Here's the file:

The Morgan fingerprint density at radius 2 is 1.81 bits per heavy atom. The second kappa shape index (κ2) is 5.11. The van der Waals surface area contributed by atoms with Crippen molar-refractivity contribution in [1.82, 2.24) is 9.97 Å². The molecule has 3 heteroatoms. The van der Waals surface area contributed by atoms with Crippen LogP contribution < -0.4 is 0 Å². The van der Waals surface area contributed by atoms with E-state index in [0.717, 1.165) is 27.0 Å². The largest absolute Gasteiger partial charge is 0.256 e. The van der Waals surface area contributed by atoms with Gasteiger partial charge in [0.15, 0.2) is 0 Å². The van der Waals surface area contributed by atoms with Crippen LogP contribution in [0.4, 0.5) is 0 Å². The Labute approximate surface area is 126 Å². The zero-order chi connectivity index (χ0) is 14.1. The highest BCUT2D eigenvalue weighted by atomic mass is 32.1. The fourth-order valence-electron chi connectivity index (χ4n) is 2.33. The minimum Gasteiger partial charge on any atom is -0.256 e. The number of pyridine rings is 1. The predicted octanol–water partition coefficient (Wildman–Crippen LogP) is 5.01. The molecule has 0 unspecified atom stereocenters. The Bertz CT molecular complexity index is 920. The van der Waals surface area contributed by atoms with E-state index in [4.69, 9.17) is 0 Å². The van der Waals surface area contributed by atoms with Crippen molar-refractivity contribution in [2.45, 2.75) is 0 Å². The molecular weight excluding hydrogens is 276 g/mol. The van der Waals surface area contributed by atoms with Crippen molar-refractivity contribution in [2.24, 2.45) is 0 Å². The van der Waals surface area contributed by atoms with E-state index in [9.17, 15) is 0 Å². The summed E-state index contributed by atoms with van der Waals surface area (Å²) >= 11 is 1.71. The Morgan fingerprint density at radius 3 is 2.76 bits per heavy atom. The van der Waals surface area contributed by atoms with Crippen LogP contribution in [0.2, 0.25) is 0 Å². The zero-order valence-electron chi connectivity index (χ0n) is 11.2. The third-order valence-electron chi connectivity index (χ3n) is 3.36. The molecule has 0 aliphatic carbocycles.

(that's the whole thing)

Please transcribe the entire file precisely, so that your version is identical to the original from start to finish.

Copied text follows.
The Morgan fingerprint density at radius 2 is 1.81 bits per heavy atom. The second kappa shape index (κ2) is 5.11. The van der Waals surface area contributed by atoms with Crippen molar-refractivity contribution in [1.82, 2.24) is 9.97 Å². The molecule has 3 heteroatoms. The van der Waals surface area contributed by atoms with Crippen LogP contribution < -0.4 is 0 Å². The van der Waals surface area contributed by atoms with E-state index in [0.717, 1.165) is 27.0 Å². The largest absolute Gasteiger partial charge is 0.256 e. The van der Waals surface area contributed by atoms with Gasteiger partial charge in [0.15, 0.2) is 0 Å². The van der Waals surface area contributed by atoms with Crippen LogP contribution in [0.4, 0.5) is 0 Å². The Labute approximate surface area is 126 Å². The zero-order chi connectivity index (χ0) is 14.1. The highest BCUT2D eigenvalue weighted by atomic mass is 32.1. The fourth-order valence-electron chi connectivity index (χ4n) is 2.33. The minimum Gasteiger partial charge on any atom is -0.256 e. The number of pyridine rings is 1. The predicted octanol–water partition coefficient (Wildman–Crippen LogP) is 5.01. The molecule has 0 unspecified atom stereocenters. The Bertz CT molecular complexity index is 920. The van der Waals surface area contributed by atoms with E-state index in [4.69, 9.17) is 0 Å². The van der Waals surface area contributed by atoms with Crippen molar-refractivity contribution in [2.45, 2.75) is 0 Å². The molecular weight excluding hydrogens is 276 g/mol. The van der Waals surface area contributed by atoms with Crippen molar-refractivity contribution in [2.24, 2.45) is 0 Å². The van der Waals surface area contributed by atoms with E-state index in [9.17, 15) is 0 Å². The summed E-state index contributed by atoms with van der Waals surface area (Å²) >= 11 is 1.71. The Morgan fingerprint density at radius 3 is 2.76 bits per heavy atom. The van der Waals surface area contributed by atoms with Crippen LogP contribution in [0.2, 0.25) is 0 Å². The zero-order valence-electron chi connectivity index (χ0n) is 11.2. The third-order valence-electron chi connectivity index (χ3n) is 3.36. The molecule has 0 aliphatic carbocycles.